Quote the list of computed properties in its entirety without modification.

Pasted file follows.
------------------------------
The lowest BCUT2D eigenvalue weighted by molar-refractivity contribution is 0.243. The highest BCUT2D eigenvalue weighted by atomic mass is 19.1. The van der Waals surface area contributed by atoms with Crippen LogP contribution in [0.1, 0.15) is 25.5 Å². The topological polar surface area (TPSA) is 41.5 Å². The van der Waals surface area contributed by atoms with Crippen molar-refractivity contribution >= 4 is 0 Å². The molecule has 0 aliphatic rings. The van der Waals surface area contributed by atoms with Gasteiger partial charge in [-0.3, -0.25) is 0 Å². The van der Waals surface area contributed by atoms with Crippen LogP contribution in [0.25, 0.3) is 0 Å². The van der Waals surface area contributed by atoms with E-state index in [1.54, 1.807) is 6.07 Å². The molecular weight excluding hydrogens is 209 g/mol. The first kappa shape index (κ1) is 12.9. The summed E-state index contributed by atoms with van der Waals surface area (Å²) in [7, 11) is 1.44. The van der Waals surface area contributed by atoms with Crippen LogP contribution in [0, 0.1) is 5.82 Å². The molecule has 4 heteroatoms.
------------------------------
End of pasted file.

The lowest BCUT2D eigenvalue weighted by molar-refractivity contribution is 0.243. The highest BCUT2D eigenvalue weighted by atomic mass is 19.1. The van der Waals surface area contributed by atoms with Crippen LogP contribution in [0.1, 0.15) is 25.5 Å². The topological polar surface area (TPSA) is 41.5 Å². The van der Waals surface area contributed by atoms with Crippen molar-refractivity contribution >= 4 is 0 Å². The molecule has 0 aliphatic rings. The van der Waals surface area contributed by atoms with Gasteiger partial charge in [-0.3, -0.25) is 0 Å². The van der Waals surface area contributed by atoms with Crippen LogP contribution in [0.25, 0.3) is 0 Å². The van der Waals surface area contributed by atoms with E-state index in [1.54, 1.807) is 6.07 Å². The molecular weight excluding hydrogens is 209 g/mol. The first kappa shape index (κ1) is 12.9. The summed E-state index contributed by atoms with van der Waals surface area (Å²) in [7, 11) is 1.44. The van der Waals surface area contributed by atoms with Crippen LogP contribution in [0, 0.1) is 5.82 Å². The molecule has 4 heteroatoms.